Workplace privacy pitfalls are also egalitarian. Whether ‘high and mighty’ or meek and humble, Fourth Amendment “reasonable expectations” of privacy are greatly limited whether you’re a saucy sextexting SWAT Sergeant inappropriately using a government-provided pager or a scandal-chased former Chief U.S. District Judge who quit amid an inquiry that included a Complaint Alleging the Judge Viewed Porn in Chambers.
Likewise don’t have privacy expectations even if you’re a judge who stipulates to discipline by consent via an Order because of on-the-job work computer-related misconduct. And even a college dean had much to worry about when he used a university-provided computer to surf for the nasty. There are Prying eyes in cyberspace.
And social media only makes things worse. For example, a Vodafone Employee Gets Fired Over an (un)Funny Tweet and Courthouse News Service reports a Kansas medical technician who’s fired for protesting her supervisor’s harassment on Facebook.
Keep hope alive.
But to try and end on a hopeful note. There was a wee bit of good news for work-related privacy advocates in a 2009 New Jersey Supreme Court decision in Stengart v. Loving Care Agency Inc.
But the case was so unique, its impact has been muted. It involved Marina Stengart accessing her private, password-protected Yahoo email account on a company-provided computer so she could email her lawyer about her pending employment discrimination lawsuit against her employer.
The New Jersey Supreme Court said Stengart “could reasonably expect that e-mail communications with her lawyer through her personal, password-protected, web-based e-mail account would remain private, and that sending and receiving them using a company laptop did not eliminate the attorney-client privilege that protected them. By reading e-mails that were at least arguably privileged and failing to promptly notify Stengart about them, Loving Care’s counsel violated RPC 4.4(b).”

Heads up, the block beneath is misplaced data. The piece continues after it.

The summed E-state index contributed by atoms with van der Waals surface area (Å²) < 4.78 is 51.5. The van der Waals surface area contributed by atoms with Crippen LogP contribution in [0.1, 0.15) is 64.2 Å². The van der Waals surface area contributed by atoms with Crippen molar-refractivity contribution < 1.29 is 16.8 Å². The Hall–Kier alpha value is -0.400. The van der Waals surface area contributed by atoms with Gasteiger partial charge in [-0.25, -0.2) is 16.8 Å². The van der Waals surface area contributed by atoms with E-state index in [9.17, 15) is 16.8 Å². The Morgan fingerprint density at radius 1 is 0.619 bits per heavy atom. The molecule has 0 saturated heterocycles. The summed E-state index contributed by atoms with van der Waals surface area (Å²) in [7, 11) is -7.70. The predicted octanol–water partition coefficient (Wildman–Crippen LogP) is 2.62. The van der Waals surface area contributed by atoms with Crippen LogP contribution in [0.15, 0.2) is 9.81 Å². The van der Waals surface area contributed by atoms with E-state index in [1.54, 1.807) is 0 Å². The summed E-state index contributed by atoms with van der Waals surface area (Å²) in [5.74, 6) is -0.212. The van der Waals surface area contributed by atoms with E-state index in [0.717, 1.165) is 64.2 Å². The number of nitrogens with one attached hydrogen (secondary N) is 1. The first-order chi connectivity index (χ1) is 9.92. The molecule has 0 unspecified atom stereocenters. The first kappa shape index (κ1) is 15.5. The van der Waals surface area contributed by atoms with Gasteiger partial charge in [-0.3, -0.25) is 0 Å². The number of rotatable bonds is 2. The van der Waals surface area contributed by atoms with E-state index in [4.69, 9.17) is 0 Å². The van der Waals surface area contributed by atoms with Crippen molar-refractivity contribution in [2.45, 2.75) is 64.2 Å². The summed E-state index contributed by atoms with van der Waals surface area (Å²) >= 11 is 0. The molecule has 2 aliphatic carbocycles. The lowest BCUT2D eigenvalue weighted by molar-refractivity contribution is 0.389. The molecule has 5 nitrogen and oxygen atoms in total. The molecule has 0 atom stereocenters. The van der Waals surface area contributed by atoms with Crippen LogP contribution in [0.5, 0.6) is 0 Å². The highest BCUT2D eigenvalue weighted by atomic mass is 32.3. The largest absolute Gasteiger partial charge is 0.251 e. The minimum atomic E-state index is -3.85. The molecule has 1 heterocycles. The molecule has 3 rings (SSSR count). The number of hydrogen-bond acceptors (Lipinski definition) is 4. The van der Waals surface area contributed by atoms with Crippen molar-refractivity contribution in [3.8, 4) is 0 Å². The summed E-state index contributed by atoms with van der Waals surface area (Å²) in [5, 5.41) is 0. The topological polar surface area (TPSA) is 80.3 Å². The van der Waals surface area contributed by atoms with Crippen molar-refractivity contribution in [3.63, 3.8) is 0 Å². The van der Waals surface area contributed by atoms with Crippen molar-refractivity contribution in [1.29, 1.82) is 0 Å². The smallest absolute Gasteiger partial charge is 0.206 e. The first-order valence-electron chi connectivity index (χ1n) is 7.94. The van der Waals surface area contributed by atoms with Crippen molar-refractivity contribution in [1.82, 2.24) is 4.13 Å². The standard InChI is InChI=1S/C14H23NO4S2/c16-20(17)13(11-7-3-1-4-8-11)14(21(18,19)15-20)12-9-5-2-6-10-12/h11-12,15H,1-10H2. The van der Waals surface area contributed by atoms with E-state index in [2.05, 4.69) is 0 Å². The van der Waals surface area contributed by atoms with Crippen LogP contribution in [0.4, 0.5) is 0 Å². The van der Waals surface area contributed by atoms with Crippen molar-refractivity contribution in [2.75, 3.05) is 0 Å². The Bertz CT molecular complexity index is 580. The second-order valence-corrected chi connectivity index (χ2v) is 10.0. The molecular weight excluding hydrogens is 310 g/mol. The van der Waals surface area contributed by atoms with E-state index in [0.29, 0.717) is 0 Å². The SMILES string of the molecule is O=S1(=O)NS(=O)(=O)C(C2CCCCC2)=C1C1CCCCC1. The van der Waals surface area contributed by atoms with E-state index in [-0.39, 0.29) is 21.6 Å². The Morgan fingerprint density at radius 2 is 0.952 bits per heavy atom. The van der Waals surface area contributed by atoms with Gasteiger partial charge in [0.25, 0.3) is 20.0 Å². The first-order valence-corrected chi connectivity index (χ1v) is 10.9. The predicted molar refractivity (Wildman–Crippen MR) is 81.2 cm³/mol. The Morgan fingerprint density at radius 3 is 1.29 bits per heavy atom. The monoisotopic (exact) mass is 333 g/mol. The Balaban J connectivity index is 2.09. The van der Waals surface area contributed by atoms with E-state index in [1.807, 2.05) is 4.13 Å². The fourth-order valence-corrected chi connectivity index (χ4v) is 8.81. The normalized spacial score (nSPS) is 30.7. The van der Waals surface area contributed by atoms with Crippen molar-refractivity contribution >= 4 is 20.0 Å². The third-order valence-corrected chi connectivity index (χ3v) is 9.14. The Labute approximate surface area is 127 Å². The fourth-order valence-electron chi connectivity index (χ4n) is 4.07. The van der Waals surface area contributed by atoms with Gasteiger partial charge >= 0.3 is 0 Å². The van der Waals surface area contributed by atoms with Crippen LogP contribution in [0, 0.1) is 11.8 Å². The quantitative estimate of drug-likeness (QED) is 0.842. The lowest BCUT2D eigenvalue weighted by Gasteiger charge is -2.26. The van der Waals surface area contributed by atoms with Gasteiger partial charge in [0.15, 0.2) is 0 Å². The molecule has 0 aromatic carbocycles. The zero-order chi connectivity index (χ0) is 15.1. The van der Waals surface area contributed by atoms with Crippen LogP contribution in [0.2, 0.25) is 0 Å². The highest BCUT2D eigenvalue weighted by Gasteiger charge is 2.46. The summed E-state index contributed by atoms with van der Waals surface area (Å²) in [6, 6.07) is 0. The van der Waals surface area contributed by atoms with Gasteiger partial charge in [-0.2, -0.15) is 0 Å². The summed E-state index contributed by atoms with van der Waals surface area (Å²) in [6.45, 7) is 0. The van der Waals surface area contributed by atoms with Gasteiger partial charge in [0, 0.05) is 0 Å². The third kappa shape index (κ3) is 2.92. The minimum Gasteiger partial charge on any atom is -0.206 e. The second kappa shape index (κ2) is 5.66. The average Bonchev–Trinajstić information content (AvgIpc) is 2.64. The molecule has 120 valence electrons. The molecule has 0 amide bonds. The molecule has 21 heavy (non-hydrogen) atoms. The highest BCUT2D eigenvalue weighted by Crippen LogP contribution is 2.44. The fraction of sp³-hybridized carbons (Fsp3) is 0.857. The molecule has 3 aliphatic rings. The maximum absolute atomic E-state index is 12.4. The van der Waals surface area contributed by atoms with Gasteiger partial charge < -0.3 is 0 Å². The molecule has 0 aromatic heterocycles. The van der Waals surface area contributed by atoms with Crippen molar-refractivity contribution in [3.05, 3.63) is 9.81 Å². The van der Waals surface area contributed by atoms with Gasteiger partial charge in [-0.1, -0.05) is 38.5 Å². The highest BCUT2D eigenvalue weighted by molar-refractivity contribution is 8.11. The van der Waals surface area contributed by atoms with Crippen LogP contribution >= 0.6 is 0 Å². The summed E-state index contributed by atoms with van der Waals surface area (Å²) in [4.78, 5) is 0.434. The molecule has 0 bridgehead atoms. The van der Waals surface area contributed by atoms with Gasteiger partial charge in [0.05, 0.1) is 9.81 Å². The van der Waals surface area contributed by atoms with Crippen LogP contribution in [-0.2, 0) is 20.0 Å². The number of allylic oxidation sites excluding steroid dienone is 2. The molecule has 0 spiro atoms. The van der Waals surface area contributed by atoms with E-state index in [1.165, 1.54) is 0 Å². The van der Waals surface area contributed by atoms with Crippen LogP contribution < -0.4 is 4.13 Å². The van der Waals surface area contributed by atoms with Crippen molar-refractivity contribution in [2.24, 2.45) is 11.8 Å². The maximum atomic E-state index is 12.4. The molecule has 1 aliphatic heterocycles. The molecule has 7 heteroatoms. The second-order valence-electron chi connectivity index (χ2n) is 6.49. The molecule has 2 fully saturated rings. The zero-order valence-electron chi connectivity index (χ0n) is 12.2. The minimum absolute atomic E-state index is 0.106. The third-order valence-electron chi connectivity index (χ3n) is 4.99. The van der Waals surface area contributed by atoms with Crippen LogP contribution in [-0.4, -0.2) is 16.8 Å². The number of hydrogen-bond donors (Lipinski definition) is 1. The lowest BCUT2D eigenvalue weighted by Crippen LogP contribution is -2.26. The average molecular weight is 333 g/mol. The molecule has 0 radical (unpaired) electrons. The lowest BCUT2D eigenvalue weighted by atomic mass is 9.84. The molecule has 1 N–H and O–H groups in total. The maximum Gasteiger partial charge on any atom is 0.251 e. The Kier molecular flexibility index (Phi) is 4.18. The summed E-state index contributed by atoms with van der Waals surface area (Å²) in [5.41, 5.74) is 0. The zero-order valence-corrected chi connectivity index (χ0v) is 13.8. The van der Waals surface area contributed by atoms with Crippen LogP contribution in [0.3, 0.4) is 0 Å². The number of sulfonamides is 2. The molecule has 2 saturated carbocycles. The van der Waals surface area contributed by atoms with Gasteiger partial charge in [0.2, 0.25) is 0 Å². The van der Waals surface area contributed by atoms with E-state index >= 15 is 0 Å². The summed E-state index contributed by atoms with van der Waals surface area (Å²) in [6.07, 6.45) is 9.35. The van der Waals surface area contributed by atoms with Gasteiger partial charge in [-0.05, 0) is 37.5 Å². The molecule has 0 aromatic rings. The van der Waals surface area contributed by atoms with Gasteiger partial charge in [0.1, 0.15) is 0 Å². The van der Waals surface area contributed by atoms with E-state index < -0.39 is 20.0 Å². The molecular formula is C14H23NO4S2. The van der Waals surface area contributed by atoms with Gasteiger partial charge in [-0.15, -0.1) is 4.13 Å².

The New Jersey Court was quick to demarcate the limits of an employee’s privacy expectations. What really saved Marina Stengart was not that the Court was eager to carve out additional employee privacy protections. No, what made the difference was that Marina accessed a private personal email account she had no reason to think her employer could access. And most importantly, the Court was not ready to abrogate her privileged attorney-client communications. “Our conclusion that Stengart had an expectation of privacy in e-mails with her lawyer does not mean that employers cannot monitor or regulate the use of workplace computers. Companies can adopt lawful policies relating to computer use to protect the assets, reputation, and productivity of a business and to ensure compliance with legitimate corporate policies.”
 RPC 4.4 (b) provides that “[a] lawyer who receives a document and has reasonable cause to believe that the document was inadvertently sent shall not read the document or, if he or she has begun to do so, shall stop reading the document, promptly notify the sender, and return the document to the sender.”